Master limited partnerships live in the sweet spot of America's energy boom. Here's how you can tap into these yield-rich investments.
No one likes paying tolls on the highway, but tolls provide a steady stream of income for the folks who pocket the cash. Those same tolls are the reason master limited partnerships (MLPs) can play a key role for investors looking for income in today's yield-starved markets.
MLPs are like the toll collectors of the energy world. They own and operate the country's energy pipelines, terminals and oil and gas processing plants. Many of them collect steady income from the oil and gas flowing through their pipes and other facilities. The pipelines and other infrastructure they've built act as a "wide moat" that helps protect them from competition.
But perhaps best of all for investors seeking income, MLPs, due to their partnership structures, typically pay out most of their cash flow as quarterly distributions.
Many professional investors and financial advisers like MLPs because they're stable, fee-based businesses at the sweet spot of a growing industry. Energy production in the lower 48 states is booming thanks to new drilling technologies that are opening up oil and gas fields from North Dakota to the East Coast.
MLPs also tend to be more stable than other energy-related investments. That's because most MLPs don't take physical ownership of the commodity; they store, process and transport it and they get paid whether a barrel of oil costs $40 or $140.
"A toll doesn't change whether you're driving a Mercedes or a Yugo, and it's the same for an MLP," says Malcom Day, head of the MLP investment committee at Eagle Global Advisors, an investment advisory firm in Houston.
Indeed, MLPs can help diversify a portfolio and smooth out returns. They don't always move in sync with the broader stock market, and they're much less volatile than other energy stocks, according to a recent report from Morgan Stanley. MLPs also tend to move independently of Treasurys and corporate bonds. The upshot: When other investments are faring poorly, MLPs may hold up better.
Granted, MLP yields have come down in recent years and remain well below levels in 2008, when they topped 11%. But yields are still on the higher side, making them especially attractive in today's low-rate environment. The benchmark Alerian MLP index, for example, currently yields 6.4%, beating rates on utilities, REITs, Treasurys and investment-grade corporate bonds.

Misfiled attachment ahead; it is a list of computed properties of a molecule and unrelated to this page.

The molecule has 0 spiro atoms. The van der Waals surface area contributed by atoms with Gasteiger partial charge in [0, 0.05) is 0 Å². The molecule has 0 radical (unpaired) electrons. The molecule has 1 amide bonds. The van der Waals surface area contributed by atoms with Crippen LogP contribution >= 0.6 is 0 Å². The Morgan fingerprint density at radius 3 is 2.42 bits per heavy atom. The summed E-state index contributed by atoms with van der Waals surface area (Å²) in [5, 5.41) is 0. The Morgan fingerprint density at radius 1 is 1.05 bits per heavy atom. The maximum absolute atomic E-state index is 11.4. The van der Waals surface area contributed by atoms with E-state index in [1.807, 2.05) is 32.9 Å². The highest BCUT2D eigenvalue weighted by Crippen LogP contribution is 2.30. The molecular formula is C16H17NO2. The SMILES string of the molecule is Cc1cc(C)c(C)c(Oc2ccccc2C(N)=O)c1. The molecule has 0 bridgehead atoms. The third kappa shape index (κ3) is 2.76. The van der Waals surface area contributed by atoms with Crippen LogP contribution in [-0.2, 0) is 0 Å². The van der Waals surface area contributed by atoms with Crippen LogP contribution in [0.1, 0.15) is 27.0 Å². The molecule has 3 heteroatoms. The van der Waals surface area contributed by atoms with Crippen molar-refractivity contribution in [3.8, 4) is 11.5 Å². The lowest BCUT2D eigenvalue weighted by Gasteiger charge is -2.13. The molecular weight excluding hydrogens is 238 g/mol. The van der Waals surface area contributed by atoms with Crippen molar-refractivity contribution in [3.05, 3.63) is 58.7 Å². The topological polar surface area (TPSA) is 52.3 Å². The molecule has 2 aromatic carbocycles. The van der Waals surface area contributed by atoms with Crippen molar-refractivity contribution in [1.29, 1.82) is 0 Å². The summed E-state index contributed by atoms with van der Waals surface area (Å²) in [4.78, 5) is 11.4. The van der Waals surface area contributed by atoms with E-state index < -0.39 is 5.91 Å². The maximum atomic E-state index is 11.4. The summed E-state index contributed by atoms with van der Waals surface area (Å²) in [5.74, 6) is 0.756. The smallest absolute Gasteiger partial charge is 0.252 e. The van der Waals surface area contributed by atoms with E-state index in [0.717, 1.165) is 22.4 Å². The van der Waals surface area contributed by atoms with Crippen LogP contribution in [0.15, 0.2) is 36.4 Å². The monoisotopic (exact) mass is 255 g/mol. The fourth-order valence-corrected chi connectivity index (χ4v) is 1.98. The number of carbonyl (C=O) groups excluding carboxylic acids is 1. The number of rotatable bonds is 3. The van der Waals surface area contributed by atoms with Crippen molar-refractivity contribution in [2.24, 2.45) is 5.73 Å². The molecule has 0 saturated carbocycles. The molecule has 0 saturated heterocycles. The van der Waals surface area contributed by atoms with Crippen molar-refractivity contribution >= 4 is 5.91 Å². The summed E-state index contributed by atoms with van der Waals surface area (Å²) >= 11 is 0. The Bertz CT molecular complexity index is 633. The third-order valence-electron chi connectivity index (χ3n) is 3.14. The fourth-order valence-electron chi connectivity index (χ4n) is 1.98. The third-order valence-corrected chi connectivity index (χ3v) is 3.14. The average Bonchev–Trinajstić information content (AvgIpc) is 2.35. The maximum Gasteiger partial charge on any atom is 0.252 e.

The rewards … and the risks
The economic backdrop for MLPs looks promising as well. The natural gas industry forecasts the U.S. will need $250 billion in energy infrastructure to be built by 2035. And MLPs are at the forefront of this business, with cash flows rising for many companies as domestic production grows.
Still, MLPs may not be a good fit for all investors. For starters, they are still risky: Prices tumbled some 40% during the 2008 financial crisis as energy prices sank, and the same thing could happen in another flight to safety, says Libby Toudouze, a portfolio manager with Swank Capital, an investment advisory firm in Dallas that specializes in MLPs.
Rising interest rates also pose a risk. Many MLPs are now borrowing money at exceptionally low rates to buy assets and fund growth. But that won't last forever, and when rates do eventually rise, MLPs would face higher borrowing costs and lower profitability, says John Dowd, a Fidelity Investments portfolio manager who runs the Fidelity Select Energy Portfolio Fund (FSENX). "When financing is available and cheap, MLPs do well, but if that window closes, MLPs as a group can be hurt."
Moreover, MLPs look pricey compared to other energy-related stocks. Dowd notes MLPs trade at steep valuations compared to their cash flows, while many energy stocks look "insanely cheap." MLPs may not grow as fast as production companies. And while many MLPs are raising their distributions, investors may not see more of that money if the MLP is set up to pass a greater share of distributions to its general partners, which is often the case.
Perhaps the biggest sticking point, though, is MLPs' complex tax treatment. Because they're limited partnerships, MLPs aren't taxed at the corporate level. Instead, they pass their profits and deductions to investors, who are "limited partners" in the business and receive a K-1 statement rather than the standard 1099 form.
This can have some tax advantages since around 80% to 90% of MLP distributions are considered "return of capital." Essentially, distributions are tax-deferred until an investor sells the MLP. But that's when the tax bite can sting investors with both capital gains and ordinary income taxes. Processing multiple K-1s, moreover, can be a time-consuming and expensive accounting headache come tax time. (Learn more about the tax implications of MLPs).
Ways to invest